SB:   Usually, my projects will be heavy on research, but as I said, I wanted to get away from that for Craze. I live in and grew up in an inner city, and as such, I’m familiar with sink-hole estates and local crime families. I drew on this for inspiration. Many of the characters are based on real people.
When the new library building in Birmingham opened, I visited and loved the place, I thought it would make a great setting, and filed that fact away for future use. Lastly, the castle… Here’s a bit of trivia, one of the ten things you didn’t know about me—I’ve always been fascinated by castles. I was a member of English Heritage/CADW for many years, and I’ve visited most of the castles in England and Wales. When I first saw Ludlow and Conwy castles on school trips, I was really impressed by their scale, and thought how cool it would be to restore and live in one. Fast forward many years later, and what better setting for a novel set in a Britain devolved to Middle Ages values? I had great fun with that.

Although I promised myself I’d bang out a fast paced adventure thriller and back off on research this time, I ended up finding out about the mediaeval witch craze, demonology, Wicca, black magic, the Ebola virus, and the Black Death (Defoe’s Journal of the Plague Year was invaluable in learning about life in a plague ridden city). There’s also a great book on the collapse of Western society, called The Coming Anarchy by Robert D. Kaplan—I digested that too. So much for cutting down on the research. Still, it was nothing compared to what went into Phoenix.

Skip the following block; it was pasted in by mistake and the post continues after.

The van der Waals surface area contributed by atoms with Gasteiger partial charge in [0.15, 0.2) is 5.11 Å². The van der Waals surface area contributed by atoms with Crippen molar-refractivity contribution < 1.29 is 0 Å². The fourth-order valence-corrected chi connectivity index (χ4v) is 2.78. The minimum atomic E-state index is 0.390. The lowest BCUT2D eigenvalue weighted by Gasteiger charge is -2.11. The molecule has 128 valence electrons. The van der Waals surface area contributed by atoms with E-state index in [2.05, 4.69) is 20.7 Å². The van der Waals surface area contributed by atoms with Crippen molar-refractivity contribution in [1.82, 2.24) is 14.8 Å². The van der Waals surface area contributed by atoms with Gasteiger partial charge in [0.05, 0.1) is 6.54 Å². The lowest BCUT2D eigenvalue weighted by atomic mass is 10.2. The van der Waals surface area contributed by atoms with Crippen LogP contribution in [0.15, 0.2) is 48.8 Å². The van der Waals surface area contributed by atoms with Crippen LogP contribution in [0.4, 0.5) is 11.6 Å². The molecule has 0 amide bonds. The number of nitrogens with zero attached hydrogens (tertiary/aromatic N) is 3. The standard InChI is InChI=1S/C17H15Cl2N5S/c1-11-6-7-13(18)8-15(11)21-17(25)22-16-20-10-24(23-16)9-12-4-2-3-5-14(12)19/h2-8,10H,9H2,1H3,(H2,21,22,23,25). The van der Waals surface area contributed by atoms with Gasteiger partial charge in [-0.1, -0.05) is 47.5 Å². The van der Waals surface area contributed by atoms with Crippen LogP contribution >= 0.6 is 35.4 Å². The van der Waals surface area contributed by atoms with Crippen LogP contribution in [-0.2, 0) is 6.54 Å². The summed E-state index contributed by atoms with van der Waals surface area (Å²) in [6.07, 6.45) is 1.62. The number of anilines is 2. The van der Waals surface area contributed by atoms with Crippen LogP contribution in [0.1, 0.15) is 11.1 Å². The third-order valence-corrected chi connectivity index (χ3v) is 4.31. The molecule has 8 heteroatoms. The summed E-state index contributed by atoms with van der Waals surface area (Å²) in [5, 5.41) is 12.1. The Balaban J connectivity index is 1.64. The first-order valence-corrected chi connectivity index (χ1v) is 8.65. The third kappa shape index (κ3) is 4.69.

MW:   The characters are diverse and believable. Did you do a similar thing to Phoenix, where you imagined actors cast in the roles?
SB:   Not originally, but as I was bringing elements together, and the number of characters grew, I found it helpful—which probably means you’ll want the cast list! Raven: Gerrard Butler, Penny:  Scarlet Johansen,  Aamir: Naveen Andrews, Ria: Fairuza Balk. Hartman I saw as a mix of Clint Eastwood and Daniel Craig.  It’s great fun doing this, and it translates the written word into a movie screened inside your head.

MW:   The book clearly believes in the power of friendship and teamwork, which the brutality of the situation tries its best to destroy - how did you find the process of bumping off characters that had really come alive in the story?